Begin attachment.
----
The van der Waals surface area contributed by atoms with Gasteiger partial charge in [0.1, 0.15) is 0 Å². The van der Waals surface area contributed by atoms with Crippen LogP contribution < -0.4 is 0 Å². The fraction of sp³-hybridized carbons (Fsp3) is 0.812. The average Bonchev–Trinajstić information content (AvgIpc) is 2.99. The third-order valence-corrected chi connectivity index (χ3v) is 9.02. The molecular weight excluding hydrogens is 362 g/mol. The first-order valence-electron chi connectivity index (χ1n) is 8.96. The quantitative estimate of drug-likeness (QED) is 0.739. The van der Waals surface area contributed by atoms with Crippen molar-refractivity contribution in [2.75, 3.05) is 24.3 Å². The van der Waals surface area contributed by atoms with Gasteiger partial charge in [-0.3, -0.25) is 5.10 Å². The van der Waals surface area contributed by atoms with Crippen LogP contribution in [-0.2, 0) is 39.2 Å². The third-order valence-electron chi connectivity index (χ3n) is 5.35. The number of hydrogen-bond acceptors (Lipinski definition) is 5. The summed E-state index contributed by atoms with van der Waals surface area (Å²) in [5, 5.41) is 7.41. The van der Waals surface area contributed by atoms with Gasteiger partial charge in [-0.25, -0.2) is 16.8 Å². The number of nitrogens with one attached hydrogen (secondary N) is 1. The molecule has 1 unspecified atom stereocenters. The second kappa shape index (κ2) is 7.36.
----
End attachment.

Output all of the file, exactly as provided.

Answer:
The van der Waals surface area contributed by atoms with Gasteiger partial charge in [0.1, 0.15) is 0 Å². The van der Waals surface area contributed by atoms with Crippen LogP contribution < -0.4 is 0 Å². The fraction of sp³-hybridized carbons (Fsp3) is 0.812. The average Bonchev–Trinajstić information content (AvgIpc) is 2.99. The third-order valence-corrected chi connectivity index (χ3v) is 9.02. The molecular weight excluding hydrogens is 362 g/mol. The first-order valence-electron chi connectivity index (χ1n) is 8.96. The quantitative estimate of drug-likeness (QED) is 0.739. The van der Waals surface area contributed by atoms with Crippen molar-refractivity contribution in [2.75, 3.05) is 24.3 Å². The van der Waals surface area contributed by atoms with Gasteiger partial charge in [-0.3, -0.25) is 5.10 Å². The van der Waals surface area contributed by atoms with Crippen LogP contribution in [-0.2, 0) is 39.2 Å². The third-order valence-electron chi connectivity index (χ3n) is 5.35. The number of hydrogen-bond acceptors (Lipinski definition) is 5. The summed E-state index contributed by atoms with van der Waals surface area (Å²) in [5, 5.41) is 7.41. The van der Waals surface area contributed by atoms with Gasteiger partial charge in [-0.25, -0.2) is 16.8 Å². The number of nitrogens with one attached hydrogen (secondary N) is 1. The molecule has 1 unspecified atom stereocenters. The second kappa shape index (κ2) is 7.36.